At MIT, in museums, schools and after school programs and later in my consulting work, I developed and ran programs in which Arduino-like programmable bricks were used to make robots, interactive sculpture and other inventions. One such program was the Electronic Jewelry Workshop, in which participants learn about aesthetic, engineering and scientific aspects of design through creating their own jewelry.
In the workshop children and adolescents use a combination of basic electronics materials (such as LEDs, batteries, resistors, and switches) and basic craft materials (such as beads, feathers, and ribbon) to create jewelry with lights that glow, flash, and change color. The workshop has run in after-school, museum and summer camp programs with children ages 5 to 17 for anywhere from 20 minutes to several hours a week over six weeks.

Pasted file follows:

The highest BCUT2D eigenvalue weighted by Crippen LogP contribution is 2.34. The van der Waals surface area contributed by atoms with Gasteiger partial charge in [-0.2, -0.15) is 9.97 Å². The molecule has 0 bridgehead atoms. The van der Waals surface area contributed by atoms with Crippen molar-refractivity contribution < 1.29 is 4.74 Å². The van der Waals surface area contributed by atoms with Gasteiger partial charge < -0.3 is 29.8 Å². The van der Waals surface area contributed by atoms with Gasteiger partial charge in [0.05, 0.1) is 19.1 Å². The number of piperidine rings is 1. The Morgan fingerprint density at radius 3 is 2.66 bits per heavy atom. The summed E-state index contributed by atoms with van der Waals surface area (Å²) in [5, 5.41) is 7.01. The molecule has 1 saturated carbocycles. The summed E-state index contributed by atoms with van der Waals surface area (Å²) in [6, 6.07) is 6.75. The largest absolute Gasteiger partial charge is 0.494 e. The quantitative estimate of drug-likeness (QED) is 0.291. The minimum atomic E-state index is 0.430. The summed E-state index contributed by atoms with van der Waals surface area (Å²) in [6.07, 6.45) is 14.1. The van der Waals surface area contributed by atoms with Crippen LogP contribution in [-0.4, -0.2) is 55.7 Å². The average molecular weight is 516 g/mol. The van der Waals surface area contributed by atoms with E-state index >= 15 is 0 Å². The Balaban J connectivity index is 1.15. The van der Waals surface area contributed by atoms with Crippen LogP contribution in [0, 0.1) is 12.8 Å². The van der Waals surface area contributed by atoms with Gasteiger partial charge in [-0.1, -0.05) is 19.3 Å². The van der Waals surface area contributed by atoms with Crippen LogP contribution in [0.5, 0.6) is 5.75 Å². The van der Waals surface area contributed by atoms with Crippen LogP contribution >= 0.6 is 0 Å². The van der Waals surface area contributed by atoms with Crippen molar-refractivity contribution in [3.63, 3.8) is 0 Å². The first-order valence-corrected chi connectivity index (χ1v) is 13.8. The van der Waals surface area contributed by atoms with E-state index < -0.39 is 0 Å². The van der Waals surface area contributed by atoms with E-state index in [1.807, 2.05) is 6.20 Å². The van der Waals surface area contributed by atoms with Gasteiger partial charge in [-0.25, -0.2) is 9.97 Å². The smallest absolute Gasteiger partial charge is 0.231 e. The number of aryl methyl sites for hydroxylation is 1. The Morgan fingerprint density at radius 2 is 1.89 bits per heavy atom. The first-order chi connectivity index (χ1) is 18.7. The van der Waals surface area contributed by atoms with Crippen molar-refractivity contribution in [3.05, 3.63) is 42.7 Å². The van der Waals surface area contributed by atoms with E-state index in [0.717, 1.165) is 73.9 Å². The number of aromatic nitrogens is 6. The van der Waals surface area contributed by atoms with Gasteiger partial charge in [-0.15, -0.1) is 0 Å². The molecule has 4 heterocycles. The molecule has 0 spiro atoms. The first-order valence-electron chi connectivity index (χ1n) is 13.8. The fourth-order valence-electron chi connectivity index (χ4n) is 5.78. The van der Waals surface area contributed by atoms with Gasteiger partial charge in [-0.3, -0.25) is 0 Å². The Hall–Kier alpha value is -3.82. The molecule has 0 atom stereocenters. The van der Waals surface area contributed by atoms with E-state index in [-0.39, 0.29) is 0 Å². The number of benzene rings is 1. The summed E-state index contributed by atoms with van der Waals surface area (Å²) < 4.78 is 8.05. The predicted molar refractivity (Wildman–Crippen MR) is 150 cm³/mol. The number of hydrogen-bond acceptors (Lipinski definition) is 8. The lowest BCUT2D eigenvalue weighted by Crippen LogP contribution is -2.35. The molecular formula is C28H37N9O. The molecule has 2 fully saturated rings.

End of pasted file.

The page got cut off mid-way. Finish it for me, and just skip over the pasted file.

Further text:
Through design activities in which children build meaningful objects with technology, they learn about:
- the nature of materials: e.g., how light reflects against and refracts through different objects;
- basic electronics: e.g., practical, hands-on experience with serial and parallel circuits, short-circuiting, and concepts behind Ohm’s law;
- basic technology: e.g., what an LED and resistor is and how a battery works;
- science: reflection and refraction, parallel and series circuits, current and power;
- personal identity: e.g., how jewelry reveals the wearer.
Publication: Sylvan E. (2005). Integrating Aesthetic, Engineering, and Scientific Understanding in a Hands-on Design Activity. Interaction Design for Children, Boulder, CO.